- Original Contribution
- Open Access
Association between baseline frailty and driving status over time: a secondary analysis of The National Health and Aging Trends Study
Injury Epidemiology volume 4, Article number: 9 (2017)
Continued automobile driving is important for the wellbeing and independence of older adults. Frailty has been associated with a variety of negative health outcomes, but studies are lacking on the potential association between frailty and driving status. The present study uses data from The National Health and Aging Trends Study (NHATS) to assess if the presence of frailty is associated with being a current non-driver.
NHATS is a nationally representative cohort study of Medicare beneficiaries (aged ≥65) that have been followed since 2011. We examined frailty status at baseline (Fried’s frailty phenotype) and driving status over 4 years (from 2011 to 2014) excluding never drivers at baseline. Multivariable Poisson regression was used to obtain incidence rate ratios, adjusting for covariates and clustering. To account for the repeated measures in the data collection, generalized estimating equations (GEE) were employed.
A significant association between baseline frailty and driving status was observed at all four time points. At T4, frail participants at baseline had an incidence rate for becoming a current non-driver 1.80 times (or an 80% increase) that of non-frail participants at baseline (adjusted 95% confidence interval (CI) 1.56–2.07).
Frailty was associated with an increased rate of being a current non-driver. Based on this association, we posit that screening for and intervening on frailty may help certain older adults who are at risk for becoming a current non-driver to remain on the road longer.
According to the United States Department of Transportation, a little more than 17% of the nation’s drivers were over the age of 65 in 2013 (Federal Highway Administration 2015). Keeping older adults driving who are appropriately safe on the road is important for their health and wellbeing, as driving cessation has been associated with poorer physical, social, and mental health outcomes among this population (Edwards et al. 2009a; O’Connor et al. 2013; Ragland et al. 2005). A review of the factors associated with safe driving behavior suggested a conceptual framework in which cognition, vision, and physical function determine an individual’s capacity to drive, and that actual capacity in combination with an individual’s beliefs about his or her own capacity determines driving behavior (Anstey et al. 2005). The authors further suggested that physical frailty as a separate concept may compound the effects of cognitive, visual, and physical functioning on driving capacity (Anstey et al. 2005). Although studies have examined the association between frailty and crash injuries, prospective studies of frailty and its associated risk of driving behaviors (including driving status) are lacking.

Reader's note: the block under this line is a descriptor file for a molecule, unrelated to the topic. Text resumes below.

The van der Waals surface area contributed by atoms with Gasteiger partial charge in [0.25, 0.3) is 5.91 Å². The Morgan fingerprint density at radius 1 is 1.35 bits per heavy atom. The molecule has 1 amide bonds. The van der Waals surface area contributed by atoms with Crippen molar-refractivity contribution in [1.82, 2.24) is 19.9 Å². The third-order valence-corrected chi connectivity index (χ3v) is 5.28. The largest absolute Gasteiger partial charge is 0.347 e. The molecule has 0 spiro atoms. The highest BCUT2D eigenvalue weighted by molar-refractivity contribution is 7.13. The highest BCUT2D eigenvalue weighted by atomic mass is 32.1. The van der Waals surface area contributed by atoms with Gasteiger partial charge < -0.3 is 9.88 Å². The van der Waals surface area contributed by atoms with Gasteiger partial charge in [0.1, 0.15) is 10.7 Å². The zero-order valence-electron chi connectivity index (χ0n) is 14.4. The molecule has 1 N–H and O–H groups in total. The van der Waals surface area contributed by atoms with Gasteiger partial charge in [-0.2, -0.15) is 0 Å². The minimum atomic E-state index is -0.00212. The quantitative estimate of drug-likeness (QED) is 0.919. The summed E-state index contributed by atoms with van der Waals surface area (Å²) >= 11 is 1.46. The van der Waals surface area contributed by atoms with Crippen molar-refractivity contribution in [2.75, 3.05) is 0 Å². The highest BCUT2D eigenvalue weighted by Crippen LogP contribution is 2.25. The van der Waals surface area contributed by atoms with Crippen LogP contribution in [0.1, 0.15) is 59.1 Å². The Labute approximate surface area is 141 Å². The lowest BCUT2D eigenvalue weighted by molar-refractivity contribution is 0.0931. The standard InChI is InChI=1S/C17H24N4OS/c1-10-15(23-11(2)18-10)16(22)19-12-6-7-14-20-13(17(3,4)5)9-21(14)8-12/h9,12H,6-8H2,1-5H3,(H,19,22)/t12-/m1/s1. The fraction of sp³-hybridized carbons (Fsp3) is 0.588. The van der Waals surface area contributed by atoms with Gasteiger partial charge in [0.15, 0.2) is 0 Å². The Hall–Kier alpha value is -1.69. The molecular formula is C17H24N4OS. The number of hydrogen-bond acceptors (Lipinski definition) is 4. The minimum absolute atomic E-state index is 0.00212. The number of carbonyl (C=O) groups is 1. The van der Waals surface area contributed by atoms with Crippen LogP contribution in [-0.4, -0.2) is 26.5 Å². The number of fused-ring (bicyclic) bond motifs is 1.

Frailty has been defined as being at increased vulnerability to stressors as a result of aging and the accumulation of multiple underlying physiological declines (Clegg et al. 2013; Fielding 2015; Fried et al. 2001). The most commonly used measure of frailty is the physical frailty phenotype proposed by Fried and colleagues in 2001 (Bouillon et al. 2013; Cesari et al. 2014; Fried et al. 2001; Walston & Bandeen-Roche 2015). The physical frailty phenotype consists of five criteria: weakness as measured by grip strength, self-reported exhaustion, unintentional weight loss (10 or more pounds in the past year), slow gait speed, and low physical activity (Fried et al. 2001). Frailty is defined as meeting three or more of the five criteria (Fried et al. 2001). This physical frailty phenotype has been shown to be a predictor of falls, worsening mobility, morbidity, and mortality (Fried et al. 2001). Our analysis uses measures collected by the National Health and Aging Trends Study (NHATS), which assessed frailty using the physical frailty phenotype. Our study evaluates the hypothesis that the presence of frailty will be associated with being a current non-driver, adjusting for lifestyle and clinical conditions that are associated with not driving.
Data source and study sample